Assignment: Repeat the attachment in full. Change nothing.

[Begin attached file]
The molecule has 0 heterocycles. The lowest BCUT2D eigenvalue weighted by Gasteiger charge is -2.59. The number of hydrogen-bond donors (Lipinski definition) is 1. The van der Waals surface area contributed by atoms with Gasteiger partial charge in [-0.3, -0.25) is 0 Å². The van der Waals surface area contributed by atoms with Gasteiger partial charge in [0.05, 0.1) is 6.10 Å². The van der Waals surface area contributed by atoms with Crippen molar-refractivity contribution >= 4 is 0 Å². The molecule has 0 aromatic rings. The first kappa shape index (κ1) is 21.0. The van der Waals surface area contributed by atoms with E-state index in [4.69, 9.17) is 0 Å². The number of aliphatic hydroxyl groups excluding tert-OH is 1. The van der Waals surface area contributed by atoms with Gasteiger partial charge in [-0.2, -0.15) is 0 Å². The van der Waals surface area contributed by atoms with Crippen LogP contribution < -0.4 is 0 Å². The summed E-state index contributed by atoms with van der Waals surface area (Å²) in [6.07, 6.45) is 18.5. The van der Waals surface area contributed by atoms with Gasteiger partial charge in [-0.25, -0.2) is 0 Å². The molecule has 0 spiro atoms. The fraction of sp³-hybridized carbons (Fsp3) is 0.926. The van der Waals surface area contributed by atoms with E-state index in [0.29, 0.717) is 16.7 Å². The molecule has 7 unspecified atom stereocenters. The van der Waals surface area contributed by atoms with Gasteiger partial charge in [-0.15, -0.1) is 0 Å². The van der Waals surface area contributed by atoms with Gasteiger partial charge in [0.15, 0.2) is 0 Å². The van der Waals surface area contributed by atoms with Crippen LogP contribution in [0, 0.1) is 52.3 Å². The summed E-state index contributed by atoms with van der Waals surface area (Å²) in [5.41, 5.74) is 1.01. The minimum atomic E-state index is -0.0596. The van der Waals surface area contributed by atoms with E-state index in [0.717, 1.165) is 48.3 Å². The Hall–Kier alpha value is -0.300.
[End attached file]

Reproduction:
The molecule has 0 heterocycles. The lowest BCUT2D eigenvalue weighted by Gasteiger charge is -2.59. The number of hydrogen-bond donors (Lipinski definition) is 1. The van der Waals surface area contributed by atoms with Gasteiger partial charge in [-0.3, -0.25) is 0 Å². The van der Waals surface area contributed by atoms with Gasteiger partial charge in [0.05, 0.1) is 6.10 Å². The van der Waals surface area contributed by atoms with Crippen molar-refractivity contribution >= 4 is 0 Å². The molecule has 0 aromatic rings. The first kappa shape index (κ1) is 21.0. The van der Waals surface area contributed by atoms with E-state index in [4.69, 9.17) is 0 Å². The number of aliphatic hydroxyl groups excluding tert-OH is 1. The van der Waals surface area contributed by atoms with Gasteiger partial charge in [-0.2, -0.15) is 0 Å². The van der Waals surface area contributed by atoms with Crippen LogP contribution < -0.4 is 0 Å². The summed E-state index contributed by atoms with van der Waals surface area (Å²) in [6.07, 6.45) is 18.5. The van der Waals surface area contributed by atoms with Gasteiger partial charge in [-0.25, -0.2) is 0 Å². The molecule has 0 spiro atoms. The fraction of sp³-hybridized carbons (Fsp3) is 0.926. The van der Waals surface area contributed by atoms with E-state index in [0.29, 0.717) is 16.7 Å². The molecule has 7 unspecified atom stereocenters. The van der Waals surface area contributed by atoms with Gasteiger partial charge in [-0.15, -0.1) is 0 Å². The van der Waals surface area contributed by atoms with Gasteiger partial charge in [0.15, 0.2) is 0 Å². The van der Waals surface area contributed by atoms with Crippen LogP contribution in [0, 0.1) is 52.3 Å². The summed E-state index contributed by atoms with van der Waals surface area (Å²) in [5.41, 5.74) is 1.01. The minimum atomic E-state index is -0.0596. The van der Waals surface area contributed by atoms with E-state index in [0.717, 1.165) is 48.3 Å². The Hall–Kier alpha value is -0.300.